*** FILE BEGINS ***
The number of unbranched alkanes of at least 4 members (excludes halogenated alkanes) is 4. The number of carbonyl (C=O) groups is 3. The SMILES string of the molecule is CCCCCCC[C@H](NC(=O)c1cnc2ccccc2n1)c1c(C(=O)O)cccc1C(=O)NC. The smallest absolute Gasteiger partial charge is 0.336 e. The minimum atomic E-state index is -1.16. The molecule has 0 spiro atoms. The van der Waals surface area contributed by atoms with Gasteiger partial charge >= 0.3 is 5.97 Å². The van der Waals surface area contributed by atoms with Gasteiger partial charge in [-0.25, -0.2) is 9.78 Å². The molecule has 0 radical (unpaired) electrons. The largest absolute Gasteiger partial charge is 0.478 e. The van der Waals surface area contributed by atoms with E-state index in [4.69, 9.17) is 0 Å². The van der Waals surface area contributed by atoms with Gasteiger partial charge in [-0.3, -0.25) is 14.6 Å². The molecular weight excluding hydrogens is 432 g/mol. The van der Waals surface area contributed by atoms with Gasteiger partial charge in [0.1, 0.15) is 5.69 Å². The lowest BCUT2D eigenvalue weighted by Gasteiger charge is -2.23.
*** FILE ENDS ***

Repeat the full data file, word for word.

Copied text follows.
The number of unbranched alkanes of at least 4 members (excludes halogenated alkanes) is 4. The number of carbonyl (C=O) groups is 3. The SMILES string of the molecule is CCCCCCC[C@H](NC(=O)c1cnc2ccccc2n1)c1c(C(=O)O)cccc1C(=O)NC. The smallest absolute Gasteiger partial charge is 0.336 e. The minimum atomic E-state index is -1.16. The molecule has 0 spiro atoms. The van der Waals surface area contributed by atoms with Gasteiger partial charge >= 0.3 is 5.97 Å². The van der Waals surface area contributed by atoms with Gasteiger partial charge in [-0.25, -0.2) is 9.78 Å². The molecule has 0 radical (unpaired) electrons. The largest absolute Gasteiger partial charge is 0.478 e. The van der Waals surface area contributed by atoms with E-state index in [4.69, 9.17) is 0 Å². The van der Waals surface area contributed by atoms with Gasteiger partial charge in [-0.3, -0.25) is 14.6 Å². The molecular weight excluding hydrogens is 432 g/mol. The van der Waals surface area contributed by atoms with Gasteiger partial charge in [0.1, 0.15) is 5.69 Å². The lowest BCUT2D eigenvalue weighted by Gasteiger charge is -2.23.